The founder says, “We have either sold a policy or processed one in 99.56 per cent of all postal codes in India.”
Digit Insurance, over the years, took these steps because the startup believes in providing choices to its customers without any compulsion to favour a particular product or a distribution channel.
As an online platform, Digit Insurance helps people buy all kinds of non-life insurance policies. There are also different buying channels — the app, web portal, or through a distribution partner.
“We have different ways to interact with the customers, and without this freedom of choice, you will be attractive only to a certain set of customers,” warns Kamesh.
Added to this, Digit Insurance also enables conversations in native languages, which further adds to the comfort factor, leading to higher customer satisfaction and sales.
Since its inception, Digit Insurance has cumulatively raised Rs 2,806 crore in funding, from key investors including Canadian billionaire Prem Watsa-led Fairfax, Faering Capital, Sequoia, IIFL, among others. It was last valued at Rs 26,973 crore or $3.5 billion.
A robust tech platform
Driving this multi-prong, customer-friendly, flexible approach is the technology platform Digit Insurance has developed over the years. The founder firmly believes the best results are only obtained when human intelligence and machines go hand in hand.
Elaborating, Kamesh cites the example of how during the height of the COVID-19 pandemic, Digit Insurance was able to conceive a suitable insurance product, put it onto their system, sell it, and successfully service claims even on a completely remote operation.
“If somebody had told me — four years ago — that something like this was possible, I would not have believed them but technology has now made it possible,” says Kamesh.
However, he also strongly believes that the classical skills of the insurance industry, like risk selection and pricing, can be best done by skilled professionals, i.e. insurance agents, and there is no algorithm that can replace them.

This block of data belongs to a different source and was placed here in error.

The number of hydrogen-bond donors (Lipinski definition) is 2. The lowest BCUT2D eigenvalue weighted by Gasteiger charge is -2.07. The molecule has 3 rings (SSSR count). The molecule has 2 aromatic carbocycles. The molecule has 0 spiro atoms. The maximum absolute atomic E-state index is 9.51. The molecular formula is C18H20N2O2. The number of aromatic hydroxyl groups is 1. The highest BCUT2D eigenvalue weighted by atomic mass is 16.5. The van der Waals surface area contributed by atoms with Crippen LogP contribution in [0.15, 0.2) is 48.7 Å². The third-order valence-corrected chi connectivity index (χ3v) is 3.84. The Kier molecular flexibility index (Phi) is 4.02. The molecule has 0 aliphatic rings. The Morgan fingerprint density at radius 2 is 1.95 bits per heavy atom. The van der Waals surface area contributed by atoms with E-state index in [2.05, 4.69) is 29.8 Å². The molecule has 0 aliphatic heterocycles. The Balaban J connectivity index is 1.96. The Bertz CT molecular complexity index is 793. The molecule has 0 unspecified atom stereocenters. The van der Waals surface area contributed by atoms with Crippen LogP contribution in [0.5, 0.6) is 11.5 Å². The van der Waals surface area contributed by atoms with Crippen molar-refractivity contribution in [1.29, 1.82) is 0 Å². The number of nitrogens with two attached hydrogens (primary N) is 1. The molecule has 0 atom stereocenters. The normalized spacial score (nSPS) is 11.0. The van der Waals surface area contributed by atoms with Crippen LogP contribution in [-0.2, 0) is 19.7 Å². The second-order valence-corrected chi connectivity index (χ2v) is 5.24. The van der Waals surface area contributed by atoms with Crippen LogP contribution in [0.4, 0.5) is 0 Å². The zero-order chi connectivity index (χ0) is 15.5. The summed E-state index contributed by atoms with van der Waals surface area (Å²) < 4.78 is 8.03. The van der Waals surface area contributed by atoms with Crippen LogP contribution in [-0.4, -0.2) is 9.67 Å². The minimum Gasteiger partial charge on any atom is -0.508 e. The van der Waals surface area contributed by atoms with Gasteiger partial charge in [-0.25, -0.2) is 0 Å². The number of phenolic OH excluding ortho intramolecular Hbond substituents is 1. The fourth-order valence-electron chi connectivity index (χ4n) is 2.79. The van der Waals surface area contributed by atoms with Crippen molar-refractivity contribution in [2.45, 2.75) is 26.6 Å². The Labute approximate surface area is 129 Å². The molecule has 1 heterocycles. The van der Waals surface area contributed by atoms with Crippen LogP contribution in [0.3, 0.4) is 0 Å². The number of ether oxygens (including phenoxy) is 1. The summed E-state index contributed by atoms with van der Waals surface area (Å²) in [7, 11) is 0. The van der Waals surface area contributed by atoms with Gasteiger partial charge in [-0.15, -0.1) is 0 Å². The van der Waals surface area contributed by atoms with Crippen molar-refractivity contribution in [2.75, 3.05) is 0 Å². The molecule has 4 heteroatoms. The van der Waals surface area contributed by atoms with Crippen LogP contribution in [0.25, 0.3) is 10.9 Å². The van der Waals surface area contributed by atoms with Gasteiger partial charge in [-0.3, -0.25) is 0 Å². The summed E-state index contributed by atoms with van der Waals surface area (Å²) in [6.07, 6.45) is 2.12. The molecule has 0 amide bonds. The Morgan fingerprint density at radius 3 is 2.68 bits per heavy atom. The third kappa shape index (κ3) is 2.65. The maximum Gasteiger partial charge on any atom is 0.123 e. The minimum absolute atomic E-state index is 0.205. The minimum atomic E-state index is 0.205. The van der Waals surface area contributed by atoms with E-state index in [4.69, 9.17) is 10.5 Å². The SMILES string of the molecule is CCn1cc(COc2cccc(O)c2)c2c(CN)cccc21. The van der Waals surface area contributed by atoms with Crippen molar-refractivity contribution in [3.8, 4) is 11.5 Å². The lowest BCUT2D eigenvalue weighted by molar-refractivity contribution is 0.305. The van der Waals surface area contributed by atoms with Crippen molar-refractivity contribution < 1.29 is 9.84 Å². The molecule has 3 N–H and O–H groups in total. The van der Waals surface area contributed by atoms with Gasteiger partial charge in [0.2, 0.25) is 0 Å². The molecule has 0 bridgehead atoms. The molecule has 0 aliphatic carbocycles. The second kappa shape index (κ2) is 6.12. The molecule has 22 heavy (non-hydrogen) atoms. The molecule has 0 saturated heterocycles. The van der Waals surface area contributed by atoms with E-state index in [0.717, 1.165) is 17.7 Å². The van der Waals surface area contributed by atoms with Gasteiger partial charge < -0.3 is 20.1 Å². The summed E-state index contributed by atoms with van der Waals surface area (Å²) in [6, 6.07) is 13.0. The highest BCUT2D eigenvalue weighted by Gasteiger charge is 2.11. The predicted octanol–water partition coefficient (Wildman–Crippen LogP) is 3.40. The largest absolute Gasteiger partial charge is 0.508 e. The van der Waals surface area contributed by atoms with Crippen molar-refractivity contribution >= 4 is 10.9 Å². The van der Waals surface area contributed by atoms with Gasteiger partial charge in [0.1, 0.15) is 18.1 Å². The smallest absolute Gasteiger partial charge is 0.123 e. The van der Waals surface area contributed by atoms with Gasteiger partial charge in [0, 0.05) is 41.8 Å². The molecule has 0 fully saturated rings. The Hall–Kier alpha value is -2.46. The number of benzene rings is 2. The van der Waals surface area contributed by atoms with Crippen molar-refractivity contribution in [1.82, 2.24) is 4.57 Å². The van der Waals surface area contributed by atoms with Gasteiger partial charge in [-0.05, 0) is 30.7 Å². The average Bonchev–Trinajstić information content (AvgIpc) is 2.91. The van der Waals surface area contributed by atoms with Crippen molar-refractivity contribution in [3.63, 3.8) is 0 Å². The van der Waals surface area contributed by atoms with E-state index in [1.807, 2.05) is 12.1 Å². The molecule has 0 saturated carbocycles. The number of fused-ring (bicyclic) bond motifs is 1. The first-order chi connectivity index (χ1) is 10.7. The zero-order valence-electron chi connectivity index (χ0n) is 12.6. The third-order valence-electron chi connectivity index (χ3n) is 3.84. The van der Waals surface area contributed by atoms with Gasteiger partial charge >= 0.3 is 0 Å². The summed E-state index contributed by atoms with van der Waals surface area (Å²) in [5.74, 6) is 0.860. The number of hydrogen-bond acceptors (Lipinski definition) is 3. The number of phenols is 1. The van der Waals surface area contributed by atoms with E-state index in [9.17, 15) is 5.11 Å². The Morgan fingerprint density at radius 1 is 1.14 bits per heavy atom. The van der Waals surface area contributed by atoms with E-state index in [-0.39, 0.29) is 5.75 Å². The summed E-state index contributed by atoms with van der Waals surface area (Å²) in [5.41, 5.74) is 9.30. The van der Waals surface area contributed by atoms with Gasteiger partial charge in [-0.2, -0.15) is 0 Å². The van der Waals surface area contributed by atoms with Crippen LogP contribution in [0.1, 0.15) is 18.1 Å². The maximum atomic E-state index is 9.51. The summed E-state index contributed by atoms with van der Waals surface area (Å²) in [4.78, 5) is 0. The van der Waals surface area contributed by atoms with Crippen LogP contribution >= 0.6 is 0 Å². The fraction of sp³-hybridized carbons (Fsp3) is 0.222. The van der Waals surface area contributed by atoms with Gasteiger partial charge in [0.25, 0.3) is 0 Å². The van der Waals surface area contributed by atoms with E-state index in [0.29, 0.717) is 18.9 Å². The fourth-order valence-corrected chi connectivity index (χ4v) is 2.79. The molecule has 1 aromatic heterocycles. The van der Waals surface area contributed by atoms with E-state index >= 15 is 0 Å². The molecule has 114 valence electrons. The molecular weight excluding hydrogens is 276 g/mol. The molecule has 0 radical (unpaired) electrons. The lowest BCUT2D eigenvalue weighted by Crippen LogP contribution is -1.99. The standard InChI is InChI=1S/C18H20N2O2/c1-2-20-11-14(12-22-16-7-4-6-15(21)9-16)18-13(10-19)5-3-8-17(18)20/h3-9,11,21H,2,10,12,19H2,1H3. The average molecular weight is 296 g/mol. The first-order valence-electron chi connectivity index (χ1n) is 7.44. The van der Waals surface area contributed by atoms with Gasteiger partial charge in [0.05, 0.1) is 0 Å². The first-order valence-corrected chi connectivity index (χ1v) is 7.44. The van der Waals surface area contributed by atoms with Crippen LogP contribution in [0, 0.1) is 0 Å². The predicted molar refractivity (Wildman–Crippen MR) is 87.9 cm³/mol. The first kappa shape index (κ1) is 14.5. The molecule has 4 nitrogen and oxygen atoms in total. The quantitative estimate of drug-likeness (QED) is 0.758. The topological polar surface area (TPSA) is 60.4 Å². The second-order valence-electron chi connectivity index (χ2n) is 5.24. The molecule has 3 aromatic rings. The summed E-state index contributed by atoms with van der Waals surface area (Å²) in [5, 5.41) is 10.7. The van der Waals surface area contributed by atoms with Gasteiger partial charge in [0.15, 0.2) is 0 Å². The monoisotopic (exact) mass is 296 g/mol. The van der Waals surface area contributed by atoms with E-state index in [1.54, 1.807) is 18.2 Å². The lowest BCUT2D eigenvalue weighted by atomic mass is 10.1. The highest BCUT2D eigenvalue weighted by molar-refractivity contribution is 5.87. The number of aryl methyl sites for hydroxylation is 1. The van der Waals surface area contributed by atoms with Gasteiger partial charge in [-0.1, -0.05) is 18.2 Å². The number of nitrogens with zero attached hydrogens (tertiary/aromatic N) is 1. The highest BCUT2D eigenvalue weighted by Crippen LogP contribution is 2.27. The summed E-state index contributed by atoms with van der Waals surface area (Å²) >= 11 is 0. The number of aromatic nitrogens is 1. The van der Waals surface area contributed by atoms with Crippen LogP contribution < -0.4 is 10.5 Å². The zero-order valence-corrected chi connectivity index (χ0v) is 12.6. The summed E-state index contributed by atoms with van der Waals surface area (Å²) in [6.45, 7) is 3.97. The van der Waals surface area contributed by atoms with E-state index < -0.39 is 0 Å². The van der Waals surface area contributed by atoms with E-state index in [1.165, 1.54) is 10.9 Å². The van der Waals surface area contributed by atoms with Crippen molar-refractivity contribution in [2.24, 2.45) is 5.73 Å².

The biggest advantage of technology in the insurance industry, according to Kamlesh, is the degree of customisation of products it allows based on the market requirement.
For example, one need not buy insurance cover for their entire mobile phone and instead just narrow it down to the screen cover. Or in the case of vehicle insurance, the majority of the inspection can be done through technology without human intervention.
The non-life insurance industry is unbelievably competitive in India and is likely to remain so in the foreseeable future, says Kamesh, adding that there is an ongoing stress test in the industry with some players doing well while others are struggling.
Today, key growth segments for Digit Insurance include travel, vehicles, employee benefits, health, fire, and property. In fact, the travel insurance segment is also emerging as a major contributor after being in lull mode for almost two years due to the pandemic.
To this end, the startup has already formed partnerships with all the major travel aggregators in the country.
“Travel insurance will become a big portfolio for us and we are now selling policies above three digit numbers on a daily basis,” says Kamesh.
As part of its future plans, Digit Insurance is looking to participate in various government insurance schemes and also expand its reach from the present 125 locations, which would mean going deeper into non-metro areas to reach more customers from Tier-III+ areas.
Along with this, the continuous goal will be to ensure further transparency and product simplification.
Given the kind of impact that COVID-19 has had, Kamesh remarks, “We cannot bind ourselves to some plan and the last two years showed us that, which can also make us lose our agility.”
Edited by Saheli Sen Gupta